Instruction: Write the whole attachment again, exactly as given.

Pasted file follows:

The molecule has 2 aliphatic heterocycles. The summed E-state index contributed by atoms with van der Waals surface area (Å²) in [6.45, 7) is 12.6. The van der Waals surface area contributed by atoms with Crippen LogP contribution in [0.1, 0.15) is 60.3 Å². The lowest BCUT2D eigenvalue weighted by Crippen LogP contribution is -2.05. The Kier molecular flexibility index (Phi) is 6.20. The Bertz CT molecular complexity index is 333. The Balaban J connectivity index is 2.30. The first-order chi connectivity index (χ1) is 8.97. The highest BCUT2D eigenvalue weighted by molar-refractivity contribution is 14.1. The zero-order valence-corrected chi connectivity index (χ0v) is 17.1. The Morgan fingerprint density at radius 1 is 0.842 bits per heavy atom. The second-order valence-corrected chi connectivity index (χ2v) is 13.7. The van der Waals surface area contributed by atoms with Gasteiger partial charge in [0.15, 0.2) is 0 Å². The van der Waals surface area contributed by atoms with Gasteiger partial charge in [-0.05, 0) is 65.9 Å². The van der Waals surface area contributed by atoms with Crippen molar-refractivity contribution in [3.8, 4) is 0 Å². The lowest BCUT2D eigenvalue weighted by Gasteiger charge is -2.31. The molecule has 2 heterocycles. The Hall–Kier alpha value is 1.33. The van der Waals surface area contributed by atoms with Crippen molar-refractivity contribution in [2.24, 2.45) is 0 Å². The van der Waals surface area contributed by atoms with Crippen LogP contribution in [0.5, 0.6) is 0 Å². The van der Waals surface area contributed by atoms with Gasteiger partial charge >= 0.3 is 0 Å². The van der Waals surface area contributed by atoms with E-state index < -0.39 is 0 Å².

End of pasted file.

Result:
The molecule has 2 aliphatic heterocycles. The summed E-state index contributed by atoms with van der Waals surface area (Å²) in [6.45, 7) is 12.6. The van der Waals surface area contributed by atoms with Crippen LogP contribution in [0.1, 0.15) is 60.3 Å². The lowest BCUT2D eigenvalue weighted by Crippen LogP contribution is -2.05. The Kier molecular flexibility index (Phi) is 6.20. The Bertz CT molecular complexity index is 333. The Balaban J connectivity index is 2.30. The first-order chi connectivity index (χ1) is 8.97. The highest BCUT2D eigenvalue weighted by molar-refractivity contribution is 14.1. The zero-order valence-corrected chi connectivity index (χ0v) is 17.1. The Morgan fingerprint density at radius 1 is 0.842 bits per heavy atom. The second-order valence-corrected chi connectivity index (χ2v) is 13.7. The van der Waals surface area contributed by atoms with Gasteiger partial charge in [0.15, 0.2) is 0 Å². The van der Waals surface area contributed by atoms with Gasteiger partial charge in [-0.05, 0) is 65.9 Å². The van der Waals surface area contributed by atoms with Crippen molar-refractivity contribution in [3.8, 4) is 0 Å². The lowest BCUT2D eigenvalue weighted by Gasteiger charge is -2.31. The molecule has 2 heterocycles. The Hall–Kier alpha value is 1.33. The van der Waals surface area contributed by atoms with Crippen molar-refractivity contribution in [2.24, 2.45) is 0 Å². The van der Waals surface area contributed by atoms with Crippen LogP contribution in [0.5, 0.6) is 0 Å². The van der Waals surface area contributed by atoms with Gasteiger partial charge >= 0.3 is 0 Å². The van der Waals surface area contributed by atoms with E-state index < -0.39 is 0 Å².